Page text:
Cyndere's Midnight by Jeffrey Overstreet is the featured novel in the February Christian Science Fiction & Fantasy Blog Tour. Cyndere's Midnight is the second in The Aurelia Thread series, the first of which is Aurelia's Colors, both published by WaterBrook Press, under the Random House umbrella.
The Thread books have intriguing, attractive covers, always good when trying to drag readers' attention away from all the other possibilities on the bookstore shelves. In his blog on Amazon.com, Overstreet states the following:
Many of you have asked "Why was this categorized as 'Christian fiction' in the bookstore?" My answer: I don't know. I'm grateful that some bookstores are shelving it in the general Fantasy/Science Fiction section, because it isn't "Christian fiction." It's fiction. It's fantasy. I'm always pleased when I see it shelved in the same section of the store where you'd find books by my favorite fantasy authors: Patricia McKillip, Guy Gavriel Kay, Mervyn Peake, Robin McKinley, Frank Herbert, and... of course... Professor Tolkien. In fact, one of my primary motivations in writing fantasy is to offer a "thank you" to those authors who have inspired me so much.I'm with him. I may be a Christian, and there may be Christian themes in my work as a natural part of who I am, but I want readers--any readers, regardless of their system of beliefs--to enjoy my stories because they're good stories, not because they're sermon material.
Before Cyndere's Midnight, I hadn't read Overstreet's work, so I didn't have any expectations except those that any avid reader does: Tell me a good story.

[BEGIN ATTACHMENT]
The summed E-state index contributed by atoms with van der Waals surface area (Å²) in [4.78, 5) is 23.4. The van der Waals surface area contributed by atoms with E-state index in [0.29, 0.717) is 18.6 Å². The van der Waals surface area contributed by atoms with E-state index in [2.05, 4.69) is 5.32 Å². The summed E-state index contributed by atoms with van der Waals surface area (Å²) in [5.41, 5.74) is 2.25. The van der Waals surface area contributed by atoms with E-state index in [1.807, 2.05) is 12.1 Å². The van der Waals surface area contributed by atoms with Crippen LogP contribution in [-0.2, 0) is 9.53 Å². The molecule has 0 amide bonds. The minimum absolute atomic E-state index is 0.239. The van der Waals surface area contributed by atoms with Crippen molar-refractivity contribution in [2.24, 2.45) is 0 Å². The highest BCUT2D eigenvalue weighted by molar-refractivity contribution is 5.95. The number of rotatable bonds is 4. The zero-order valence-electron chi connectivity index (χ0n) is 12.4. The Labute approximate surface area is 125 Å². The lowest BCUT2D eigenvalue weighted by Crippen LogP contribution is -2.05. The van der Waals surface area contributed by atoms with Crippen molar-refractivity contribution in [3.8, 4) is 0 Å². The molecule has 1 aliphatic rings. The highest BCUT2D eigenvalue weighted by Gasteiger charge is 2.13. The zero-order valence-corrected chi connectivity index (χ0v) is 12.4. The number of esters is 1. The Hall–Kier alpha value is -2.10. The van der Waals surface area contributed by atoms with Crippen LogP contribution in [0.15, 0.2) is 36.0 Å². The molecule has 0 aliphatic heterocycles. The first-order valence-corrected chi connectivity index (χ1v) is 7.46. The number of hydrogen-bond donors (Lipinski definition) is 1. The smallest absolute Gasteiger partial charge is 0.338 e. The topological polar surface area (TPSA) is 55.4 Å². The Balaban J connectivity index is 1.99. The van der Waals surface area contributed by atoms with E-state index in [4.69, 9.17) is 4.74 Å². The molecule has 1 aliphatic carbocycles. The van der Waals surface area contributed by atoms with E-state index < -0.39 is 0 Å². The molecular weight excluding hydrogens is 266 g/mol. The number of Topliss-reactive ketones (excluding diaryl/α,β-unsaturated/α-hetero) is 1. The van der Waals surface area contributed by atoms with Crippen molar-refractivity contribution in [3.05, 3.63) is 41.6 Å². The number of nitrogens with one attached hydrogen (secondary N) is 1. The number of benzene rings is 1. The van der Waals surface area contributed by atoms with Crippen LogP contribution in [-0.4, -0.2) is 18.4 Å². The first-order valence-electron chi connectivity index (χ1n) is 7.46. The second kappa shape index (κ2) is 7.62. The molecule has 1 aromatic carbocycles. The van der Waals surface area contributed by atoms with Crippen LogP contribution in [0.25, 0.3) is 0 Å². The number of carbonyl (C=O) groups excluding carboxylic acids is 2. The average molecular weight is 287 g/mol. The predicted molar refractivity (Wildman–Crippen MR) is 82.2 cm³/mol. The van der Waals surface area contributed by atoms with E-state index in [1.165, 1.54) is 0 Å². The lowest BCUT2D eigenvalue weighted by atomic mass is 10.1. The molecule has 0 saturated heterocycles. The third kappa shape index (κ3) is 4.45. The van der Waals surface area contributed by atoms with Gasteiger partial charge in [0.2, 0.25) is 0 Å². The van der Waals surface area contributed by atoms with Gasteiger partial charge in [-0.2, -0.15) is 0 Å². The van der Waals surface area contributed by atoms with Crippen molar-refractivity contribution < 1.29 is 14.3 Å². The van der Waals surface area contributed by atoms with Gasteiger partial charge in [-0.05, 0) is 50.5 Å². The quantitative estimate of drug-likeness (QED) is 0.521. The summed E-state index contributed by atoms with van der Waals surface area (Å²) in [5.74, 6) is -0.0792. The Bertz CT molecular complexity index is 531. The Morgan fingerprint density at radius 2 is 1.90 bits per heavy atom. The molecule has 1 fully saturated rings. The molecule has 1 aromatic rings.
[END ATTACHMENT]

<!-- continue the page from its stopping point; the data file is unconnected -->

I opened my copy and saw a map--gotta love maps!--with an interesting scape and cool names, then I read the intriguing prologue, the first chapter that introduces the reader to Cyndere and her husband, among other characters, and was pleased and hopeful that this was a book I'd read in one sitting.
That was several days ago. As of the writing of this post (February 11), I'm just over 100 pages in, I'm distracted, and I'm bored. The writing is good--the man knows how to compose a poetic sentence or construct a compelling image, and there are characters I want to know better--but I think I've found a writer who suffers from one of my failings: a literary game of Sardines, cramming too many characters into too small a space.
I don't know who to care about, or why. There seems to be a lot of backstory, too, but little of it that we get to see, and there are gaps in the action; we're told later what happened, but we don't get to experience it. Perhaps some of it was covered in Aurelia's Colors, in which case readers who are familiar with that novel may not be bothered at all by what I perceive as missed opportunities.
In an effort to find out if it's just me and not the book, I did a little reading-up on other readers' reactions. There is a large amount of glowing commentary on the novels, but there are a few less-than-overwhelmed readers whose reviews let me know that I'm not alone in wishing the story had a tighter focus.
All is not lost. I'm going to continue reading in hope that there are rewards waiting for the patient reader.
Check out other opinions and reviews at the blogs listed below:
CSFF Blog Tour
D. G. D. Davidson
Todd Michael Greene
Rebecca LuElla Miller
John W. Otte
Alice M. Roelke
Rachel Starr Thomson